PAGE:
2018 Year in Review
LETTER FROM THE DIRECTOR Dear Friends,
2018 was a year of positive change for Thrive DC. After experiencing a devastating funding cut from the District of Columbia in late 2017, we made some necessary changes in how we deliver our services - changes that I believe will ultimately make us a stronger, more effective organization.
We welcomed a number of new staff who brought innovative ideas and fresh energy to our programming, volunteer management, communications, and fundraising.
We began offering a more formalized array of services for victims of crime - something that affects so many of the people we serve.
Through annual events like the
VIDA Thrive 5k and the CASA Crestwood Tour of Homes we not only
raised over $20,000 but strengthened important partnerships and relationships that will benefit our clients for many years to come.
We expanded our leadership in the community including the Ward One Network of service providers, the Re-Entry Action Network, and the Interagency Council on Homelessness. Taking a leading role with these organizations ensures that Thrive DC - and our clients - have a valued voice in policy and service delivery.
And in November we launched our year-long celebration of our 40th year of serving the greater Washington, DC community. Reaching this milestone is bittersweet, since we prefer that our services
But the fact that we’ve been here for 40 years is testament to the incredible ongoing support from people like you. weren’t needed at all.
We hope you will join us for one or more of the many events and activities planned this year. Stay tuned!
Alicia Horton Executive Director
OUR IMPACT ON THE COMMUNITY IN 2018
140,000+ meals provided
2,000 people served
1,000 people were able to receive mail at Thrive DC
5,000 showers taken
1,200 loads of
21,418 pounds of
fresh food distributed
Community Connections Homeless Women’s Service Provider Network - Thrive DC is the leader of this group that works to address unfairness and imbalance in the service provision targeting homeless women. Most recently this group worked with the city to publish a comprehensive needs assessment that highlighted the unique and under addressed needs of vulnerable women experiencing housing instability.
Interagancy Council on Homelessness – Alicia Horton has been appointed as a Commissioner to sit on the ICH council to support work that will have a positive impact on individuals experiencing homelessness.
Reentry Action Network – Thrive DC staff sit on the leadership council of Reentry Action Network. Thrive staff worked with the Office of Justice Grants to create and implement a network of reentry service providers that work to insure that justice involved individuals have access to effective, robust programs that are just in their development and implementation.
The Way Home Campaign - We're proud to be a partner organization for The Way Home Campaign which brings together 98 organizations and over 5,000 people who are passionate about ending and preventing chronic homelessness in DC.
Ward One Coalition – Thrive DC convenes a quarterly meeting of Ward One service providers to work on issues affecting Ward One community members. Because Ward One is the most diverse community in the city, low income and vulnerable individuals are threatened by a host of unique challenges that the Ward One Coalition works to address. Much of the work of this group is focused on racial injustices experienced by communities of color in the Ward One area.
Victims Assistance Network – Thrive DC also sits as a voting member of the VAN, which works to insure that all victims of crime in the District of Columbia will have the opportunity to access justice as each victim defines it, achieve restoration, and access services in a way that is most comfortable for them.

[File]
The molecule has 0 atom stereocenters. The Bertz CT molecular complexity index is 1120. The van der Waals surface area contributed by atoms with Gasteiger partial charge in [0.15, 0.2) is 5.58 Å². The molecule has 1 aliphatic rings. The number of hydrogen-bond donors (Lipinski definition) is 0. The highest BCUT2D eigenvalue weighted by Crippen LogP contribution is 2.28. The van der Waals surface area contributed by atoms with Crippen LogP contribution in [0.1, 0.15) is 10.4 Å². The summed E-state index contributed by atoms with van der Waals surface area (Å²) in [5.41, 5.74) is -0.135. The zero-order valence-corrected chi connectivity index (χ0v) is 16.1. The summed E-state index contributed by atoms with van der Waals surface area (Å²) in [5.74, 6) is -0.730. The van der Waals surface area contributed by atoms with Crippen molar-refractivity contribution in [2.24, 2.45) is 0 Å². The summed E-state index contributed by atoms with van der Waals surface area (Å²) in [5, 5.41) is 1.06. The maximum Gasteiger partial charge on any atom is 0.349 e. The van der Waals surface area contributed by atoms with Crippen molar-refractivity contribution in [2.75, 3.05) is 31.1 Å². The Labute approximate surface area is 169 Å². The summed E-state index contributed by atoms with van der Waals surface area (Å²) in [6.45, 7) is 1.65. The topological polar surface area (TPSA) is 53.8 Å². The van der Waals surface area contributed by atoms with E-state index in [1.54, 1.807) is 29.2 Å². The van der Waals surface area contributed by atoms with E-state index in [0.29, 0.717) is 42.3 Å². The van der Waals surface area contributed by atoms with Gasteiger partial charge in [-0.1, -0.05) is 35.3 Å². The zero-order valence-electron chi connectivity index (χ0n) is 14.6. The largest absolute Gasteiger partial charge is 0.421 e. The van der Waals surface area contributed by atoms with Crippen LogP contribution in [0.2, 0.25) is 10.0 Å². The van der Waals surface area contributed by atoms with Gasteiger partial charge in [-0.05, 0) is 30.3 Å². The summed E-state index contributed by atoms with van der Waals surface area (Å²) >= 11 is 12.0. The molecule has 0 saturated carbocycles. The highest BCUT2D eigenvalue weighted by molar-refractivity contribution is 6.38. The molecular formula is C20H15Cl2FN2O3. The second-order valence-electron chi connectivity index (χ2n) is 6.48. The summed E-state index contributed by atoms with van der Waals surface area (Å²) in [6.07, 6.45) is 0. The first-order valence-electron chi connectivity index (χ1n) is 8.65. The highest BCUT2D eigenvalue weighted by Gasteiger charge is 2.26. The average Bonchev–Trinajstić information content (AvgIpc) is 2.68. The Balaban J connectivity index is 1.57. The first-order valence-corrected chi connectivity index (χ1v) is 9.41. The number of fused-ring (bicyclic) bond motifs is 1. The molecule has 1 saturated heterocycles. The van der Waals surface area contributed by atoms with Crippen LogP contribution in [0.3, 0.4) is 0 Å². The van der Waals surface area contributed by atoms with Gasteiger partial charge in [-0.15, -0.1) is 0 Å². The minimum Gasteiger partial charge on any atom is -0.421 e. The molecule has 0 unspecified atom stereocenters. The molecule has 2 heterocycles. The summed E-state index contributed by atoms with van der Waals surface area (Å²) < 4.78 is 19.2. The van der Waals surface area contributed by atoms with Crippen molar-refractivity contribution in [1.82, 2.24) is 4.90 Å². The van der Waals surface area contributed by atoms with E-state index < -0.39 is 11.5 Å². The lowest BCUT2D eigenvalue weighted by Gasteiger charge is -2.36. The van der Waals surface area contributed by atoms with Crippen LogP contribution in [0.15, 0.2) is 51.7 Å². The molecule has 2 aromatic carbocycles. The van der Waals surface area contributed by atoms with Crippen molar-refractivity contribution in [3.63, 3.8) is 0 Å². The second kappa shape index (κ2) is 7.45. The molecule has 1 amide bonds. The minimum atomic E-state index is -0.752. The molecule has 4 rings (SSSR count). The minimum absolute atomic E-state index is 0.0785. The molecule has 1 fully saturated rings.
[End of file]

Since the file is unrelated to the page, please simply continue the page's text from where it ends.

IN KIND AND FINANCIAL SUPPORTERS*
$50,000+ The Morris and Gwendolyn Cafritz Foundation District of Columbia Department of Employment Services District of Columbia Office of Victim Services and
$1,000 - $2,499
Alves Family Foundation
Thank you to the following
American Psychological Association Anonymous (2) Kathleen and Edward Beal Marcia Bernbaum
businesses and organizations that contributed more than $1,000 worth of needed items to
keep our clients warm, fed, and
John Edward Fowler Memorial Foundation
Yonah Bromberg Gaber
healthy in 2018:
Helping Children Grow, Inc.
Martha Buckley and Christopher Tracy
Sylarn Foundation United Planning Organization
$25,000 - $49,999
Susan and Dennis Bunder The Carita Foundation Caucus Slavadoreno Empressarial Inc. Christ Church Capitol Hill Catherine Cochran
Anonymous (4) Capital Area Food Bank Cava Grill The District Church
The J. Willard and Alice S. Marriott Foundation
DC Gurly Show
The Pret Foundation
The Charles Delmar Foundation
Farm to Feast
$10,000 - $24,999 Agua Fund Inc. Altria Companies Employee Community Fund
Amy Freckman Leah Gitter Gives Inc. Steven Groeninger and Stephen Strasser
FreshFARM Markets GMMB GreenLine Real Estate
Naomi and Nehemiah Cohen Foundation
Masha and Eric Hansford
Howard University Resist
Richard E. and Nancy P. Marriott Foundation
Coree and Dave Henderson
I Support the Girls
Wayne and Jo Ann Moore Charitable Foundation
William C. Paley Foundation Pillsbury Winthrop Shaw Pittman LLC The Rapoport Family Foundation
April Irwin and Kevin Kuhar The Johnson Family Michael and Nancy Kator Jeremy Kinsell
Mount Ennon Baptist Church Patagonia Phoenix and Rose Pret A Manger
Shrine of the Most Blessed Sacrament
Urban Adventures Companies/VIDA Fitness
Clara B. Lee
$5,000 - $9,999 Anonymous Michelle and David Baldacci Commercial Real Estate Women (CREW) DC
The Ellen Letourneau Family Benjamin Levy Lucy Mack John Mahshie Masson Family Fund
Crestwood Citizens Association
The Green Charitable Foundation Inc
Embassy of the United Arab Emirates
Beth and Geoff Glaspie The Corina Higginson Trust Lainoff Family Foundation
David Merrell Catherine and Barry Nestor Julia Neumann Gracy Obuchowicz
People’s Congregational United Church of Christ
Little River United Church of Christ
Poses Family Foundation
Rachel’s Legacy Fund for Homeless Women
Kate and Aaron Rabinowitz
Rotary Foundation of Washington, DC St Alban’s Parish-Workers of St Albans The Table Church Sidney and Kathryn Taurel World Bank Community Connections Fund
Radha Rangarajan Rock Spring Congregational United Church of Christ Evan Rolfe Rosemary Regis and David Deramus Ankita Ritwik and Sachin Desai Emily Senturia Julie Silvers
$2,500 - $4,999 Altar’d State at Pentagon City American Automobile Association Ben’s Chili Bowl Foundation
Sharmila and Theo Sitther Sally and Francis Smith Sterne Kessler Goldstein Fox PLLC Stonewall Sports and Stonewall DC Dodgeball Tableau Software Matching Gifts Program
The United Church
Andrea and Kenneth Weckstein
Philip L. Graham Fund Bobby Gravitz The Miller & Chevalier Charitable Foundation James Norton Dawn Vermylia
Westmoreland Congregational Church Elizabeth Whalen